To say the world is absurd is to say with Camus that it defies our hopes and expectations. Truly speaking, as Camus notes, it is our relationship to the world that is absurd, not the world itself. “The world in itself is not reasonable, that is all that can be said. But what is absurd is the confrontation of this irrational and … wild longing for clarity whose call echoes in the human heart. The absurd depends as much on man as on the world.”6 We are thus called to make an adjustment, to recognize the world for what it is and to not expect it to be anything else. The world is not hostile, but the world is meaningless, at least for the atheistic existentialist who sees the world and life itself as being without pre-given meaning.7
Existentialism speaks to the individual rather than to the group.8 Dealing with absurdity and meaninglessness is an individual endeavor. The individual seeks to overcome alienation, the sense of being “other,” of being excluded, of being not at home. The existentialist response to alienation is not to join a group but to create the self. The individual seeks to overcome oppression, the feeling that others are keeping you down or controlling you. Again, the existentialist response is not to join the oppressors, nor is it necessarily to join together with others against the oppressors. It is to refuse to be oppressed; it is akin to the stoics' assertion of the freedom of one's own mind.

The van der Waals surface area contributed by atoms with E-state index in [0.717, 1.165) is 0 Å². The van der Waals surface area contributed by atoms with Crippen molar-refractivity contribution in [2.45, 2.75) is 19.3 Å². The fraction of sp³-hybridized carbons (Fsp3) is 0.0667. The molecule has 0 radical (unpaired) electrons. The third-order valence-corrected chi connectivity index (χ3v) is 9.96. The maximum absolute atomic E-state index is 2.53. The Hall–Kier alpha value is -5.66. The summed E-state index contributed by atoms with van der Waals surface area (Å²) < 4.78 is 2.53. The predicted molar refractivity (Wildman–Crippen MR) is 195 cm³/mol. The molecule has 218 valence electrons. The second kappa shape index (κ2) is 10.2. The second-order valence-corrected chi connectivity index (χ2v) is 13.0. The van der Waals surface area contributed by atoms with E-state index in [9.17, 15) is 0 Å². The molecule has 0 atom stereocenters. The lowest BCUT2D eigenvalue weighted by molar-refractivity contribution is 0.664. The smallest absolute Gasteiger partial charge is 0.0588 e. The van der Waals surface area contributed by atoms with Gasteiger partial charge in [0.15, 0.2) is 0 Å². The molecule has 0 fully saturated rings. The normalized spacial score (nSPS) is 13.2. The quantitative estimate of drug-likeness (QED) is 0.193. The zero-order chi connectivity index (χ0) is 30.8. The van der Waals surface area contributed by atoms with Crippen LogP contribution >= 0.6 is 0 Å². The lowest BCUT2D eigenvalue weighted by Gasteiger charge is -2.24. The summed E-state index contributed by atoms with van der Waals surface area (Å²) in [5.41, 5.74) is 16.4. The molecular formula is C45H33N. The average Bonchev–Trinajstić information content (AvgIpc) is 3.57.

The individual seeks to overcome despair. In Kierkegaardian terms, Hubert Dreyfus says, “Despair is the feeling that life isn't working out for you and, given the kind of person you are, it is impossible for things to work for you; that a life worth living is, in your case, literally impossible.”9 Existentialism does not glorify despair. Rather, it recognizes despair as a common part of the human experience, urging us to overcome it. Again, the key to overcoming is freedom and self-creation. I do not need to be who I have been or who others have defined me as. Instead, I need to be a genuine person, what existentialists call authentic. This means someone who takes responsibility for his or her free actions and the self he or she creates. We will say more about the authentic ideal later.
Inspired by Heidegger, Sartre famously defined existentialism as the doctrine that existence precedes essence.10 In other words, unlike many things, which have their essence pre-given, human beings construct and create their own essence through their free choices. So, for example, a tree has its essence or nature set by its DNA, and a teapot has its essence or nature set by its manufacturer.11 According to Sartre, we are radically free because we are unconstrained by an essence. Sartre, though, is too extreme in his denial of a human nature, not properly recognizing the limitations that biology places on human nature. As we will see and discuss in chapter 4, this is a way in which his existentialism needs to be revised and brought into line with science, particularly concerning evolution, which gives humans a loose-fitting nature.